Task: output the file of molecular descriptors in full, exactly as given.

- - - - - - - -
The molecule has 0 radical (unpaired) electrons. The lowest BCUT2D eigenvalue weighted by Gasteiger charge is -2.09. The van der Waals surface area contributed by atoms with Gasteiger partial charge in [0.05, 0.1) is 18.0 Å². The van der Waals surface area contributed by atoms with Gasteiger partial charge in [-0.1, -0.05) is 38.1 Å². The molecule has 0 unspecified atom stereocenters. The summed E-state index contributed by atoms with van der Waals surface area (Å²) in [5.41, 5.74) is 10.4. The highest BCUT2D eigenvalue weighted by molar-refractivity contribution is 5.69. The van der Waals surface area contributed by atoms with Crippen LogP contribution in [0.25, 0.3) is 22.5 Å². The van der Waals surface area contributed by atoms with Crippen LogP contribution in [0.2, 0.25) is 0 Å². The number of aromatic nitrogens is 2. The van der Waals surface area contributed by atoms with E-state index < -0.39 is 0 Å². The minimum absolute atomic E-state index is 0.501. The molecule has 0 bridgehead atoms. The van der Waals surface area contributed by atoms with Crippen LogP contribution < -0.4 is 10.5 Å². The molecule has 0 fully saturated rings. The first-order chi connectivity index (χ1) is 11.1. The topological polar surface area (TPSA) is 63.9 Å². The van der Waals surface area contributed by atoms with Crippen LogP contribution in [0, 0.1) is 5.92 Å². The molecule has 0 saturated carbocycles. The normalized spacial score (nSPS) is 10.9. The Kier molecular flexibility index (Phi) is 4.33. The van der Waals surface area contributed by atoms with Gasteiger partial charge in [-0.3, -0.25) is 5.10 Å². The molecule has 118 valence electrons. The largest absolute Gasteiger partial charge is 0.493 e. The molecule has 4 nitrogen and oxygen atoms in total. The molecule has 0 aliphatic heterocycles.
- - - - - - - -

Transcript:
The molecule has 0 radical (unpaired) electrons. The lowest BCUT2D eigenvalue weighted by Gasteiger charge is -2.09. The van der Waals surface area contributed by atoms with Gasteiger partial charge in [0.05, 0.1) is 18.0 Å². The van der Waals surface area contributed by atoms with Gasteiger partial charge in [-0.1, -0.05) is 38.1 Å². The molecule has 0 unspecified atom stereocenters. The summed E-state index contributed by atoms with van der Waals surface area (Å²) in [5.41, 5.74) is 10.4. The highest BCUT2D eigenvalue weighted by molar-refractivity contribution is 5.69. The van der Waals surface area contributed by atoms with Crippen LogP contribution in [0.25, 0.3) is 22.5 Å². The van der Waals surface area contributed by atoms with Crippen LogP contribution in [0.2, 0.25) is 0 Å². The number of aromatic nitrogens is 2. The van der Waals surface area contributed by atoms with E-state index < -0.39 is 0 Å². The minimum absolute atomic E-state index is 0.501. The molecule has 0 bridgehead atoms. The van der Waals surface area contributed by atoms with Crippen LogP contribution < -0.4 is 10.5 Å². The molecule has 0 fully saturated rings. The first-order chi connectivity index (χ1) is 11.1. The topological polar surface area (TPSA) is 63.9 Å². The van der Waals surface area contributed by atoms with Crippen LogP contribution in [0, 0.1) is 5.92 Å². The molecule has 0 saturated carbocycles. The normalized spacial score (nSPS) is 10.9. The Kier molecular flexibility index (Phi) is 4.33. The van der Waals surface area contributed by atoms with Gasteiger partial charge in [-0.3, -0.25) is 5.10 Å². The molecule has 118 valence electrons. The largest absolute Gasteiger partial charge is 0.493 e. The molecule has 4 nitrogen and oxygen atoms in total. The molecule has 0 aliphatic heterocycles.